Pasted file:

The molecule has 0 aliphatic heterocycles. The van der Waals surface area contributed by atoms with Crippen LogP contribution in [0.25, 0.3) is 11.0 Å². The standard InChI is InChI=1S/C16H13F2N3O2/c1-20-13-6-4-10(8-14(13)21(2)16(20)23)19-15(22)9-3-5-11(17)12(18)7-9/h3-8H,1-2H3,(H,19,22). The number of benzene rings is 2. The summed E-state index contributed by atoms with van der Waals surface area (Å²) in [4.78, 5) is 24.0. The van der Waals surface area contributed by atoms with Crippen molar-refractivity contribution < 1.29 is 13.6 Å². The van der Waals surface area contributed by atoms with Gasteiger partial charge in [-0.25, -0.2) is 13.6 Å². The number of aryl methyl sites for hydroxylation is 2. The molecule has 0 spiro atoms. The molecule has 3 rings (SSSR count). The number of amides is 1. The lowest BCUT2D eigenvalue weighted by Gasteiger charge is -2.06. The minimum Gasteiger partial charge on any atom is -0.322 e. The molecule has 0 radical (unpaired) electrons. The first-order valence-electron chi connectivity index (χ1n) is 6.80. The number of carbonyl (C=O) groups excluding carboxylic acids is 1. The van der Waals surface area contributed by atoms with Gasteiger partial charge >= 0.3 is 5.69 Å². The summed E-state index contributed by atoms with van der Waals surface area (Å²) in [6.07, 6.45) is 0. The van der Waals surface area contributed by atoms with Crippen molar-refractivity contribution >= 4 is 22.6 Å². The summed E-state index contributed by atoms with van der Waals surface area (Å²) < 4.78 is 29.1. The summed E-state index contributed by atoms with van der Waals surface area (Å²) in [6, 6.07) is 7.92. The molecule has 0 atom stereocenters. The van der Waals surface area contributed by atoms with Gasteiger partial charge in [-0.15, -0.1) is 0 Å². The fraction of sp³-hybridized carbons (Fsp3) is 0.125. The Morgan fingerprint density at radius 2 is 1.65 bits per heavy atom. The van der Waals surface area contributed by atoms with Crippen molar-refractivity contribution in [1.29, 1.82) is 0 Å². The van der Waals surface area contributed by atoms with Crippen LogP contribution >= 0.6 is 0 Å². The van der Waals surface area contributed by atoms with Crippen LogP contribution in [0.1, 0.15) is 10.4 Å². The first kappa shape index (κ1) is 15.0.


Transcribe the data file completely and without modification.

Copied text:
The molecule has 0 aliphatic heterocycles. The van der Waals surface area contributed by atoms with Crippen LogP contribution in [0.25, 0.3) is 11.0 Å². The standard InChI is InChI=1S/C16H13F2N3O2/c1-20-13-6-4-10(8-14(13)21(2)16(20)23)19-15(22)9-3-5-11(17)12(18)7-9/h3-8H,1-2H3,(H,19,22). The number of benzene rings is 2. The summed E-state index contributed by atoms with van der Waals surface area (Å²) in [4.78, 5) is 24.0. The van der Waals surface area contributed by atoms with Crippen molar-refractivity contribution < 1.29 is 13.6 Å². The van der Waals surface area contributed by atoms with Gasteiger partial charge in [-0.25, -0.2) is 13.6 Å². The number of aryl methyl sites for hydroxylation is 2. The molecule has 0 spiro atoms. The molecule has 3 rings (SSSR count). The number of amides is 1. The lowest BCUT2D eigenvalue weighted by Gasteiger charge is -2.06. The minimum Gasteiger partial charge on any atom is -0.322 e. The molecule has 0 radical (unpaired) electrons. The first-order valence-electron chi connectivity index (χ1n) is 6.80. The number of carbonyl (C=O) groups excluding carboxylic acids is 1. The van der Waals surface area contributed by atoms with Gasteiger partial charge >= 0.3 is 5.69 Å². The summed E-state index contributed by atoms with van der Waals surface area (Å²) in [6.07, 6.45) is 0. The van der Waals surface area contributed by atoms with Crippen molar-refractivity contribution >= 4 is 22.6 Å². The summed E-state index contributed by atoms with van der Waals surface area (Å²) < 4.78 is 29.1. The summed E-state index contributed by atoms with van der Waals surface area (Å²) in [6, 6.07) is 7.92. The molecule has 0 atom stereocenters. The van der Waals surface area contributed by atoms with Gasteiger partial charge in [-0.15, -0.1) is 0 Å². The fraction of sp³-hybridized carbons (Fsp3) is 0.125. The Morgan fingerprint density at radius 2 is 1.65 bits per heavy atom. The van der Waals surface area contributed by atoms with Crippen molar-refractivity contribution in [1.29, 1.82) is 0 Å². The van der Waals surface area contributed by atoms with Crippen LogP contribution >= 0.6 is 0 Å². The van der Waals surface area contributed by atoms with Crippen LogP contribution in [0.1, 0.15) is 10.4 Å². The first kappa shape index (κ1) is 15.0.